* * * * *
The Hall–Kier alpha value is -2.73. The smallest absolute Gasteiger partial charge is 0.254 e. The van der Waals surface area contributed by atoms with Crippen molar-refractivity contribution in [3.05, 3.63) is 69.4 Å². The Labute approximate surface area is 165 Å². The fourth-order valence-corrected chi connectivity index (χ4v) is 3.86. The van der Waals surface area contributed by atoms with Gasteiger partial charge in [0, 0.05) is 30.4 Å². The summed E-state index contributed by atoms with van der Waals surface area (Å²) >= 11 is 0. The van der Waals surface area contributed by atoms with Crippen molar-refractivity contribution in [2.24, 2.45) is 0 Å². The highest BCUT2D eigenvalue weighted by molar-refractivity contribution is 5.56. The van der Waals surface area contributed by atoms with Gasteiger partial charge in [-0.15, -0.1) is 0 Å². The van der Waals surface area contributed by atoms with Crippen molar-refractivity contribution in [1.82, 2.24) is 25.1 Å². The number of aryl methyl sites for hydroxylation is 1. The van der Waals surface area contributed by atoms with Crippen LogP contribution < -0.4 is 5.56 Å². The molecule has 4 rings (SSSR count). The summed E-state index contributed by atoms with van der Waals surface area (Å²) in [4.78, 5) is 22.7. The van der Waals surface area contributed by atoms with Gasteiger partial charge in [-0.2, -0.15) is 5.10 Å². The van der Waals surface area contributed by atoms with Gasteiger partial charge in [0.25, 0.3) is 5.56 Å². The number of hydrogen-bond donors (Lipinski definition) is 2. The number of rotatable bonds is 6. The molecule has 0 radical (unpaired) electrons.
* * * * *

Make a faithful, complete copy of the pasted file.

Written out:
The Hall–Kier alpha value is -2.73. The smallest absolute Gasteiger partial charge is 0.254 e. The van der Waals surface area contributed by atoms with Crippen molar-refractivity contribution in [3.05, 3.63) is 69.4 Å². The Labute approximate surface area is 165 Å². The fourth-order valence-corrected chi connectivity index (χ4v) is 3.86. The van der Waals surface area contributed by atoms with Gasteiger partial charge in [0, 0.05) is 30.4 Å². The summed E-state index contributed by atoms with van der Waals surface area (Å²) >= 11 is 0. The van der Waals surface area contributed by atoms with Crippen molar-refractivity contribution in [2.24, 2.45) is 0 Å². The highest BCUT2D eigenvalue weighted by molar-refractivity contribution is 5.56. The van der Waals surface area contributed by atoms with Gasteiger partial charge in [-0.15, -0.1) is 0 Å². The van der Waals surface area contributed by atoms with Crippen molar-refractivity contribution in [1.82, 2.24) is 25.1 Å². The number of aryl methyl sites for hydroxylation is 1. The van der Waals surface area contributed by atoms with Crippen LogP contribution < -0.4 is 5.56 Å². The molecule has 4 rings (SSSR count). The summed E-state index contributed by atoms with van der Waals surface area (Å²) in [4.78, 5) is 22.7. The van der Waals surface area contributed by atoms with Gasteiger partial charge in [-0.2, -0.15) is 5.10 Å². The van der Waals surface area contributed by atoms with Gasteiger partial charge in [0.25, 0.3) is 5.56 Å². The number of hydrogen-bond donors (Lipinski definition) is 2. The number of rotatable bonds is 6. The molecule has 0 radical (unpaired) electrons.